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What is a Safety Plan?

  • Safety planning is thinking about practical actions a victim survivor (and/or services) can take to be safer when living with family violence.
  • The process looks at the current situation and assesses what steps and strategies can be put in place to mitigate risk.
  • A safety plan must be current, relevant, adaptable and kept up-to-date in response to change in circumstances.
  • It is important that safety planning is discussed in a way that does not make the victim survivor feel that family violence risk or its impacts are their fault.
  • A safety plan may be developed by professionals who have undertaken an intermediate risk assessment, or in collaboration with, or by, a specialist family violence service. If a specialist family violence service is not involved, you must develop a safety plan with the victim survivor.
  • Where family violence risk has been identified, all victim survivors, including children and young people, benefit from having a safety plan. This supports them to know what to do if risk changes or escalates.

Introduction to Safety Planning
Source 1800Respect

Who should do a safety plan with a client?

The MARAM Framework identifies Safety Planning is part of Risk Management responsibilities for Tier 1, 2 & 3 Workforces (see Who is required to use the MARAM Framework?) Practitioner Portal – Risk Assessment & Management page

When to do Safety Planning?

Safety planning should be undertaken:

  • Where any level of risk is present, noting that the safety plan will differ depending on the level of risk identified.
  • In collaboration with the adult victim survivor, including in the development, implementation and monitoring of the plan. It may be appropriate to work with a young person to develop their own personal safety plan.
  • With the adult victim survivor to develop separate safety plans for each child or young person (if not being done separately), and to reflect these plans in the adult victim survivor’s plan, if appropriate.

All risk management must involve safety planning, and it’s key that the victim survivor participates in and understands this process.

Safety planning must occur whenever family violence risk is identified and assessed and should be updated whenever there are changes or escalation in family violence.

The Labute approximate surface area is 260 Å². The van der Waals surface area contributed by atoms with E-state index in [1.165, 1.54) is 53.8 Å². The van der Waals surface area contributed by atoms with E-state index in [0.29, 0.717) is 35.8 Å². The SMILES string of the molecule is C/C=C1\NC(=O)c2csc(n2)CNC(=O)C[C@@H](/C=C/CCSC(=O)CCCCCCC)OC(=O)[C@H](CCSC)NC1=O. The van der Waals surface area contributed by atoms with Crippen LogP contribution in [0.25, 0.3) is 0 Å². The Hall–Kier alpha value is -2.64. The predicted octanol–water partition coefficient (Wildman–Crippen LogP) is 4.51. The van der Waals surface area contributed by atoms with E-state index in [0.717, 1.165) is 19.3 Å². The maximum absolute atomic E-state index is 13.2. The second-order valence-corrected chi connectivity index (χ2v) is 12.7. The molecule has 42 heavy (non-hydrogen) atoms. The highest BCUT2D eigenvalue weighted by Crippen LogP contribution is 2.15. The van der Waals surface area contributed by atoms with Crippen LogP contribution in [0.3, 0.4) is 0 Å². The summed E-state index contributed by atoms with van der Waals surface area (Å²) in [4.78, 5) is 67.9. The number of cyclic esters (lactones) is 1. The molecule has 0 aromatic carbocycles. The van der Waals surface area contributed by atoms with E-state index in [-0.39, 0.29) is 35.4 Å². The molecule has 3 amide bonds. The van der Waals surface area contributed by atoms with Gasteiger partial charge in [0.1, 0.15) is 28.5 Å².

Ensure safety plans reflect risks and management responses of each family member so that each family member’s plan supports safety requirements for each individual as well as the family unit.

You also need to ask what constraints/circumstances may impact the victim survivor’s capacity to implement a safety plan.

The safety plan must be documented and should be regularly updated to reflect changes in circumstances and risk levels. Any referrals made, or secondary consultations undertaken as part of risk management should be incorporated and documented as part of safety planning. For more information, see Responsibility 5 of the MARAM Framework: Practice Guides

Developing a Safety Plan

Each safety plan

  • is unique to the needs of the victim survivor
  • should be informed by their views on what will and won’t work
  • recognising that the victim survivor is the expert in their own experience, that they hold specific information about the perpetrators patterns of behaviour and what they have done to stay safe
  • involves talking with the victim survivor about their living and travel arrangements, community connections, financial resources and other circumstances and arrangements that support safety for themselves and their children.
  • can be empowering for the victim survivor if you recognise and affirm the successful actions and strategies a victim survivor has already used to keep themselves safe
  • can identify actions that are helpful in some situations might inadvertently increase their risk in other situations.

Is there a guide to do a safety plan?

GFVA have developed a comprehensive guide into Safety Planning which expands on the MARAM Safety Planning templates

Download Here

As part of the Victorian Government MARAM Practice Guides they have also developed a suit of MARAM tools including for safety planning. Click on the links below and scroll to find Safety Planning templates and additional useful information about how to conduct safety plans


Additional Resources

Latrobe Community Health has developed a short guide Family Violence Safety Planning where there is Substance Use Coercion

Download here 


I would like some more training.

See below for additional information and videos on Safety Planning.

Please also see our Safety Planning eLearning Modules

Other Useful Safety Planning Information

The Victorian Government have released a range of videos to help guide you on how to complete a safety plan.

Victim Survivor – Intermediate Risk Management & Safety Planning

Victim Survivor – Comprehensive Risk Management & Safety Planning

Person Using Violence – Intermediate Risk Management & Safety Planning

Domestic and family violence: children’s safety

Source 1800Respect